“Find the areas they like to stop at and you can catch a big string in a hurry.”

Mosley used a trip to his home waters as an example.

“I found a place on Okatibbee Lake where I caught seven or eight good fish, and then they just quit,” Mosley said. “I came back and checked it about 30 minutes later and caught seven or eight more. Some areas are hotspots where the bass just constantly keep pulling in and staging there. 

“That’s why I like making circles in big creeks or bay areas. Just keep circling back and hit the area over and over until they quit biting. Chances are good that you can catch a lot of bass when you find hot spots like this and stick with them.”

Many anglers will catch a bass or two and keep their foot on the trolling motor and keep on going. Doing that at this time of year means missing big schools of bass. 

Mosley has learned that all bass do not spawn at the same time in any lake. He says bass will spawn in different areas on the lake as the water warms up. Surface temperatures play a big role in spawning, and not all areas of a lake will warm to prime spawning range at the same time.

Mosley stays up with the bass and works the different areas of the lakes as the spawning occurs and reaps the harvest of the additional spawning opportunities. 

“Last year we were fishing a Bassmaster (Central) Open on Ross Barnett and we were catching the fire out of bass in one area,” Mosley said. “There were about 10 boats (in the area), and we were all catching bass as a wave of pre-spawn bass was moving up to spawn.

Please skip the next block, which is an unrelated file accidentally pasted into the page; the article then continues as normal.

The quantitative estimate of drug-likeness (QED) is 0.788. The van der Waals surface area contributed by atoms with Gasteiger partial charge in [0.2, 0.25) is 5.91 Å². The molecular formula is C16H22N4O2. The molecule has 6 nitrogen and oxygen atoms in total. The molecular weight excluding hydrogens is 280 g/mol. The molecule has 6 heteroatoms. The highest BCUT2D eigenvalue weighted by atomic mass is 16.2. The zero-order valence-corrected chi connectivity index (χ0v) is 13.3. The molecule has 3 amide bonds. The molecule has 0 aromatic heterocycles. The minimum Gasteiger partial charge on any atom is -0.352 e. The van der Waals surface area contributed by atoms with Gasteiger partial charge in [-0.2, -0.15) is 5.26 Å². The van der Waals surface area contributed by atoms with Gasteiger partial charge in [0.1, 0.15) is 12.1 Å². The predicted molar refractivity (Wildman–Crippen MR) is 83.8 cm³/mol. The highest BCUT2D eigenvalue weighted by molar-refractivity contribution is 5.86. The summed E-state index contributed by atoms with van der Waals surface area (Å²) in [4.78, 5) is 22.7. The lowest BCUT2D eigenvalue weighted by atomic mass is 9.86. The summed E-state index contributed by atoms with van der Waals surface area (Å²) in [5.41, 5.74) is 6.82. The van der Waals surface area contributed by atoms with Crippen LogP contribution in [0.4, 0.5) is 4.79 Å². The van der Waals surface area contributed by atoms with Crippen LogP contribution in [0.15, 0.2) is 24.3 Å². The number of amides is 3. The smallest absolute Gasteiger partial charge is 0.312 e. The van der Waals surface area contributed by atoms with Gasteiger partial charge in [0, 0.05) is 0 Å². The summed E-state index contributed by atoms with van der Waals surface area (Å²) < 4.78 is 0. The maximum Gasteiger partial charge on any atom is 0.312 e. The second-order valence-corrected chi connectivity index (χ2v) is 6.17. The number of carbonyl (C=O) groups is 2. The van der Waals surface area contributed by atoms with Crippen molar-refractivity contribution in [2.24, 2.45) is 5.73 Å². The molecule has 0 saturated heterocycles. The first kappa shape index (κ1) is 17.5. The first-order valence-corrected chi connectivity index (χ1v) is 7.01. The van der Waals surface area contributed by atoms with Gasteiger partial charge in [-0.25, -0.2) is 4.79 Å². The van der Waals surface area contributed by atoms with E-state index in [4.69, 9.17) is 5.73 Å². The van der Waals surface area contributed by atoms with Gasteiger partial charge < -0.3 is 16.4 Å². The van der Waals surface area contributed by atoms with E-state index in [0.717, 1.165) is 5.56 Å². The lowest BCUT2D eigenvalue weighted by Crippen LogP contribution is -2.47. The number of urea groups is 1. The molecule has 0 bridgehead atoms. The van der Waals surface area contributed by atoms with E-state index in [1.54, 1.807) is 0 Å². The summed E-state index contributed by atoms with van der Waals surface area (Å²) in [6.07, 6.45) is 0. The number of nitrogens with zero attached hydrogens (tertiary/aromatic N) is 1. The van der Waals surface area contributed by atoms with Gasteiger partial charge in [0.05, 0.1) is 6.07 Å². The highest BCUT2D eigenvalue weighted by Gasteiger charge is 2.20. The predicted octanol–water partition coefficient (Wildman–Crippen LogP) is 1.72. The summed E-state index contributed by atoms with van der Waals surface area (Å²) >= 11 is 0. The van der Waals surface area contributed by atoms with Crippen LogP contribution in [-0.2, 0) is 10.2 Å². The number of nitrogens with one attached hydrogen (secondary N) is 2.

“If you can find one hotspot like this you can consistently catch lunker bass.”

Mosley has learned from experience that bass swim into spawning areas in waves, stopping off at some of areas to rest or feed before moving further in. 

“If you can find one of these transition areas, it’s like magic,” Mosley said. “My biggest five fish limit in a pro tournament weighed 24 pounds, and you can load up on them really quick when you find one of these hotspots.

“When Randy Howell won the Classic a couple years ago, he caught those big sacks each day in an area where the bass just kept moving up in waves and each day he kept catching those big bass as they just replenished the small area along the shallow ledge,” Mosley said.

That was a case where a very talented angler stuck with the spot and it paid off big time, he said. Even when Howell thought it might be time to move on to greener pastures he stuck to his plan and kept fishing until the bite picked up again.

Most anglers would do well to take a page from Mosley’s book and stay on a hotspot once its found. If the action slows you might want to try somewhere else, but then come back to the same area and try it again. 

Many pros call this type of fishing milk runs. They’ll keep fishing for bass at each spot until they’ve caught every bass in a biting mood. 

Mosley has used milk runs during several of his tournament wins in the Magnolia State, and he’s become quite efficient at finding key staging areas and taking advantage of the situation when the bass are staging on those areas. 

He stays with the bass, picking them off as they move up to staging and transition zones instead of running all over the lake looking for another hotspot.